Add the fish and shellfish to the pot, cover, and check after 5 minutes.  NOTE: if using a heartier white fish, like Halibut, add the white fish first to cook for a few minutes before adding the shellfish.  When the clams have opened and the shrimp are pink and opaque, the stew is ready to serve.  

Serve in big soup bowls, garnish with parsley, and a large dollop of Lemon Aioli.  

Enjoy! 

(Sorry about the lack of pictures; we got carried away with the cooking… and the eating!)

Almost Goosed

14 Feb

So it turns out my sickness last week was a bit worse than my initially self-diagnosed cold with sore throat.  Feeling worse and more run-down as the week went on, I showed up to school on Friday with the mindset that it was just one more day till the weekend – I could do it.  But with quite a few independent, but similar, you-don’t-look-good statements, coupled with our secretary mentioning that pneumonia is going around, I realized the germs were quickly beating my stubborn immune system to a phlegmy pulp, and decided to call a substitute and go to the doctor.  Turns out I had bronchitis (better than pneumonia!) and was told to sleep, sleep, sleep.  So that Friday, after eating the last bit of a fabulous need-to-have-any-time-let-alone-when-sick chicken and leek soup, I took some NyQuil at noon, and the rest of the day/evening/night was a mix of drooling sleep and foggy awakeness.  In one of my sleep states, Rob went out and got fixin’s to make Mom’s English Muffin Pizzas (EMPs) for dinner.  How did I get so lucky to find such a great guy?!

After a hacking coughing fit during the night, then a very discombobulated morning thinking Rob was late for work (his duty was the next day), we decided I needed a bit of that Oregon fresh air to clean out the lungs, and brain, a bit.  A simple walk would do just that.

At the lakes next to our house, there are lovely trails, small wildlife, many relaxed fishermen, and one giant goose.  Always surrounded by many mallards and other ducks, this goose is obviously the King of the Lakes, honking and flapping his big white wings whenever anyone threatens the air around his brood.  This goose is enormous.  Turkey-sized.  I’m really not exaggerating and find it hard to adequately express just how absurdly rotund he is (although my mind goes directly to pounds and pounds of delicious goose fat to confit with.  Figures.).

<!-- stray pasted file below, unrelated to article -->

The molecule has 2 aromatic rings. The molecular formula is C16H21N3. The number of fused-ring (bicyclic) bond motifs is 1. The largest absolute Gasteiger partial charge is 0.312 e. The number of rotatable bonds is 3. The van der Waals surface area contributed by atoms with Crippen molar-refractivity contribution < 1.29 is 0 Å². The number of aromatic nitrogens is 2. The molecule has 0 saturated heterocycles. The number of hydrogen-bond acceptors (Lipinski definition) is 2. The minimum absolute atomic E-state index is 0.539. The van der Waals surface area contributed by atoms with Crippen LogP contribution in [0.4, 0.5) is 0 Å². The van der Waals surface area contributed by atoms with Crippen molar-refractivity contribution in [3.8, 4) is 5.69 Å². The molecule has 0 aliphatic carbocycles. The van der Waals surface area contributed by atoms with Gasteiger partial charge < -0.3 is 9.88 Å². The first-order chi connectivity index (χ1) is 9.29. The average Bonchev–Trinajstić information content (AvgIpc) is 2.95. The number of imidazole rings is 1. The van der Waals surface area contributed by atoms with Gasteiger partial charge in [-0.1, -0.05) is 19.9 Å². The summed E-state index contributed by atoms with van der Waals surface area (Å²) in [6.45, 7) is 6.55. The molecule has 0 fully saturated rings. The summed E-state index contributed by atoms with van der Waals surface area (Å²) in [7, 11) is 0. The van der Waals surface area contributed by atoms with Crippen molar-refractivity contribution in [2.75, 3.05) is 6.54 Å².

Anywho, we pulled up to a parking pot at the lake right next to His Gooseness, his bleats and honks penetrating our heat-roaring car.  Giggling we walked away to enjoy our moments outside, sans rain.

As we trudged up our last hill, slow and wheezing (well, I was, at least), we spotted him – big, white, and oh so territorial, marking his land right next to the passenger side tire.  As we stepped closer, his head lifted.  Another step, a blink.  Another step, a throaty hiss – his long thin pink tongue sticking out like an old lady’s angry pointy finger.  Tail feathers still planted firm on the ground, he did not stand, he did not flap.  He just blinked his beady little eyes, continually hissing his attack warning.

“Be careful,” Rob kind of giggled as he saw me venturing to reach the passenger door.

“Oh, it’s fine,” I waved him off.  “I can run faster than a stupid goose.”

Well, karma is a you-know-what.  At that moment Mr. Would-Be-Sunday-Night’s-Dinner-If-I-Could-Get-A-Hold-Of-Him screamed/honked, reared up on his skinny webbed feet, and I swear those little eyes squinted and turned fiery red.  Screaming like a little girl, I flapped more than him and ran away, and thus inevitably became  a hacking breathless mess.  Not moving from his spot, Mr. Fatso Goose just sat back down, never once leaving his land.

Goose: 1.  Jill: 0.  Rob: laughing hysterically.

Being sick, it wasn’t a huge foodie week or weekend.  But I’ll include the fantastic soup that helped to heal me the two days prior, thus giving me the energy to take on a goose.  And lose.

Chicken Leek and Tortellini Soup (serves 4 large servings)
** This is a very fresh and tasty soup, plus easy and fast to make – I ate it solely for two days straight (solely by choice – there was fresh Rockfish in the fridge).

  • 1 huge leek (or 2 medium – the leeks up here are amazing), white and light green parts rinsed, cut in half, then sliced into linguini shape.
  • meat from 1/2 a rotisserie chicken, shredded (I roasted chicken legs earlier in the week and used the meat from 3 of them)
  • 4 cup low sodium chicken stock
  • 1 c water
  • juice from 2 mandarin oranges
  • juice from 1 lime
  • 1/2 c packaged (dried) tortellini pasta (your choice of filling – I used pesto)
  • 1 small sprig rosemary
  • 3 sprigs thyme
  • 1 tbsp unsalted butter
  • s&p
  • Parmesan Regiano cheese, grated, to top the soup

Melt the butter in a large soup pot, and saute the leeks until just soft (season with s&p).  Add the chicken, then the liquids and juices, and the herbs.  Bring to a boil and then simmer for about 5 minutes to develop the flavors a bit.  Turn heat back up, add the tortellini pasta and cover the pot, cooking the pasta in the soup (depending on the pasta it should take anywhere from 5-8 minutes).  Cooking the pasta in the soup really adds texture to the broth (from the starches), making it thick, different from a French slurry.  Taste for seasoning and remove the sprigs (most of the herbs will have fallen off the stems).

Ladle into large bowls and serve with a fresh grating of Parm. Reg. on top.

Enjoy, even when you are perfectly healthy!!

(sidebar: Happy Valentines Day, everyone!  Rob and I had some amazing food tonight, and a good “man” story – will share soon!)